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Objective-: Treatment of myocardial infarction within the first 1 to 2 hours with a thrombolytic agent, percutaneous coronary intervention, or an [alpha]IIb[beta]3 antagonist decreases mortality and the later development of heart failure. We previously reported on a novel small molecule [alpha]IIb[beta]3 antagonist, RUC-2, that has a unique mechanism of action. We have now developed a more potent and more soluble congener of RUC-2, RUC-4, designed to be easily administered intramuscularly by autoinjector to facilitate its use in the prehospital setting. Here, we report the properties of RUC-4 and the antiplatelet and antithrombotic effects of RUC-2 and RUC-4 in animal models.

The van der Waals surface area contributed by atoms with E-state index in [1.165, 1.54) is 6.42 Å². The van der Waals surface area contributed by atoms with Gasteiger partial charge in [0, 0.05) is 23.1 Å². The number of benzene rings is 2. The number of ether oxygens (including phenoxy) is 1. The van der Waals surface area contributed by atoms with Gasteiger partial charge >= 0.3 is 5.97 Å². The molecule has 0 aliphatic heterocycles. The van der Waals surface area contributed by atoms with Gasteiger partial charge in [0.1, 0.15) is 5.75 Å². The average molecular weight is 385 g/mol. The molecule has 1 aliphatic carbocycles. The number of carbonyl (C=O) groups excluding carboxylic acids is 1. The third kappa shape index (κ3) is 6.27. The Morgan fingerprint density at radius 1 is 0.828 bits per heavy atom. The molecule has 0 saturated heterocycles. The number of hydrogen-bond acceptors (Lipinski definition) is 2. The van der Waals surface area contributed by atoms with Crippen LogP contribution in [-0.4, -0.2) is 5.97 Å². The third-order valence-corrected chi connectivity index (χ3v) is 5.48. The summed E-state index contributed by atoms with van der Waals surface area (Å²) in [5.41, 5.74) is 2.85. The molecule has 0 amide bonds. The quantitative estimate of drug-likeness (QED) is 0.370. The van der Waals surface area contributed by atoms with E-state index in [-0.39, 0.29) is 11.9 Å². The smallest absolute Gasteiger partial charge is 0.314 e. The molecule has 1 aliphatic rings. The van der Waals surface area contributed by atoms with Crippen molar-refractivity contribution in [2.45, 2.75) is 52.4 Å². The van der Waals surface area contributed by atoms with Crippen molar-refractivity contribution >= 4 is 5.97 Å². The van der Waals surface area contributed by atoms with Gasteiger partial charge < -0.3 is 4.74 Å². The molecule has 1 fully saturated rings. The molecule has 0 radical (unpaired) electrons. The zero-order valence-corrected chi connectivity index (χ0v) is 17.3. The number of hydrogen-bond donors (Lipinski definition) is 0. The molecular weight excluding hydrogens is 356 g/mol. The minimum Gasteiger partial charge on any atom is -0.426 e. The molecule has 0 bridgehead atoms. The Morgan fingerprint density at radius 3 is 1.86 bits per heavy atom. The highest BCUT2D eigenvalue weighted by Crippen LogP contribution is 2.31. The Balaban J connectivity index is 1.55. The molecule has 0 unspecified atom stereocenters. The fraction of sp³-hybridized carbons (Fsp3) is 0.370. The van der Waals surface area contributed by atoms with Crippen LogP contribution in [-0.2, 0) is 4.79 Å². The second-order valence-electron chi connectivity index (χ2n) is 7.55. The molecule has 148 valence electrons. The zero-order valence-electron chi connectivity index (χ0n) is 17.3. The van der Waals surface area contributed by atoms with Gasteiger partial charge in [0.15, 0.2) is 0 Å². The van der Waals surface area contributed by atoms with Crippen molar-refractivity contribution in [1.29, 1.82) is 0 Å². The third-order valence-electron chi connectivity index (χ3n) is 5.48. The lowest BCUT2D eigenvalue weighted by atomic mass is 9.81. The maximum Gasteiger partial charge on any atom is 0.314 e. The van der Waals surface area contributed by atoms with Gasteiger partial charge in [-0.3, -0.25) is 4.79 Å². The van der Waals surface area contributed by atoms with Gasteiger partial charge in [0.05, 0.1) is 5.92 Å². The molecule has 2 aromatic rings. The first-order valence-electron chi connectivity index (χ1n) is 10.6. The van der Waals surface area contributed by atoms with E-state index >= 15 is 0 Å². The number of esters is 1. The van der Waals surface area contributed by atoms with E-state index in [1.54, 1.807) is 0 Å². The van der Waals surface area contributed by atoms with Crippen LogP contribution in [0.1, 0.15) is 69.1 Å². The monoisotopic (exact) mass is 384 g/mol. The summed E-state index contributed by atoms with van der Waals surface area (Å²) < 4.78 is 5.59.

Approach and Results-: RUC-4 was [almost equal to]20% more potent than RUC-2 in inhibiting human ADP-induced platelet aggregation and much more soluble in aqueous solutions (60-80 mg/mL). It shared RUC-2's specificity for [alpha]IIb[beta]3 versus [alpha]V[beta]3, did not prime the receptor to bind fibrinogen, or induce changes in [beta]3 identified by a conformation-specific monoclonal antibody. Both RUC-2 and RUC-4 prevented FeCl3-induced thrombotic occlusion of the carotid artery in mice and decreased microvascular thrombi in response to laser injury produced by human platelets infused into transgenic mice containing a mutated von Willebrand factor that reacts with human but not mouse platelets. Intramuscular injection of RUC-4 in nonhuman primates at 1.9 and 3.85 mg/kg led to complete inhibition of platelet aggregation within 15 minutes, with dose-dependent return of platelet aggregation after 4.5 to 24 hours.

Conclusions-: RUC-4 has favorable biochemical, pharmacokinetic, pharmacodynamic, antithrombotic, and solubility properties as a prehospital therapy of myocardial infarction, but the possibility of increased bleeding with therapeutic doses remains to be evaluated.

(C) 2014 American Heart Association, Inc.